Worst Training Advice I Ever Received

Posted on 23 Jun 2015 21:38


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Everybody who has been training in a gym has received some form of horrible advice. Hopefully, this doesn't happen too often, but there comes a time when you sit back and think about the dumbest stuff you have ever heard. So here's the single WORST piece of advice that was given to me.

I was once told by a really big jacked up older lifter that doing full range of motion exercises is really bad on the joints. He advised me that I shouldn’t lock out my presses or pull-ups or even squats or deadlifts or rows or any exercise whatsoever.

What is ironic is that several years later, when I was training at another gym, a very well known personal trainer told me that he didn’t lock out his deadlifts because if he locked them out he would tire his glutes – so all his warm-ups were non-lockouts and he would begin locking out fully at the top only on one or two of his “heavy” sets.

Luckily for me I never bought into that nonsense. Don’t get me wrong: I am not saying that partial reps are wrong or the worst thing you can do. They do have their place. But focusing solely on partial reps will leave you more prone to injuries and bereft of both strength or size benefits. So building entire routines or adopting this method across the board for all exercises is really wasteful of your time, energy and “gains.”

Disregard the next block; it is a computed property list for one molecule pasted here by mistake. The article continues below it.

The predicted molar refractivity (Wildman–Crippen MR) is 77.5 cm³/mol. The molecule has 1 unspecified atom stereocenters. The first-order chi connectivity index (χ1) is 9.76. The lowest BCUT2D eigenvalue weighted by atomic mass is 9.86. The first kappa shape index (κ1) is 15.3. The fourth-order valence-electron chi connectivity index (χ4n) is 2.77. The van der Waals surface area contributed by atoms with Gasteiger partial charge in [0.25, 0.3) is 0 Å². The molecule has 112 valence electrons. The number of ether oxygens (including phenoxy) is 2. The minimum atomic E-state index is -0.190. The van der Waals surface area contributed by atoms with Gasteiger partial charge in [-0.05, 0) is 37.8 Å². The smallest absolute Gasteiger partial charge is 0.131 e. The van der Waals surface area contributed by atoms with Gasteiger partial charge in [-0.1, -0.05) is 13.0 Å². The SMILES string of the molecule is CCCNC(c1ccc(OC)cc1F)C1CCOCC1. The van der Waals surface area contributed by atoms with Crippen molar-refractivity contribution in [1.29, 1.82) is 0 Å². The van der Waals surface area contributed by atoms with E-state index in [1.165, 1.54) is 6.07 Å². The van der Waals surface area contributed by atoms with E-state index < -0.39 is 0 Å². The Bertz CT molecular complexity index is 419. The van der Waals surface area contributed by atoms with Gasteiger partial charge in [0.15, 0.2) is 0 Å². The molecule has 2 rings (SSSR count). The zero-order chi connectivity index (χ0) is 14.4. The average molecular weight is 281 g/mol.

I think we see pro bodybuilders like Branch Warren or fitness personalities like Rich Piana using their gigantic muscles to lift weights in partial reps so often that we get carried away ourselves. It's not all wrong though. For example, I initially scoffed at the personal trainer who insisted on not locking out his deadlift repetitions. But, as I thought about it I realized there is an exercise made just for that purpose! Keystone Deadlifts are done “partially” in the sense that you essentially do a Romanian Deadlift but you don’t lockout at the top nor do you go too far down at the bottom. Keystone deadlifts are performed for really high reps – I’m talking 20 plus reps, for 1-2 sets sometimes even after regular deadlifts, just to keep the tension in the lower back. They are a great exercise to build up lower back endurance. So they do have a purpose. But the method is being misused for heavy lifting.

That was just one obscure example about how partial movements can help. They are like supplements to your diet. Just as supplements cannot replace real food, partial movements cannot replace full range of motion lifts. The best muscle you will recruit will be with full movements which means hanging in a “dead” position on pull-ups and locking out your presses and locking your hips and knees while deadlifting and squatting and also locking out your arms on curls and extensions.

Eric Troy, the founder of Ground Up Strength recently published a status on the Ground Up Strength Facebook page with regards to cheating reps and I think it is very applicable to this topic. This is the post:

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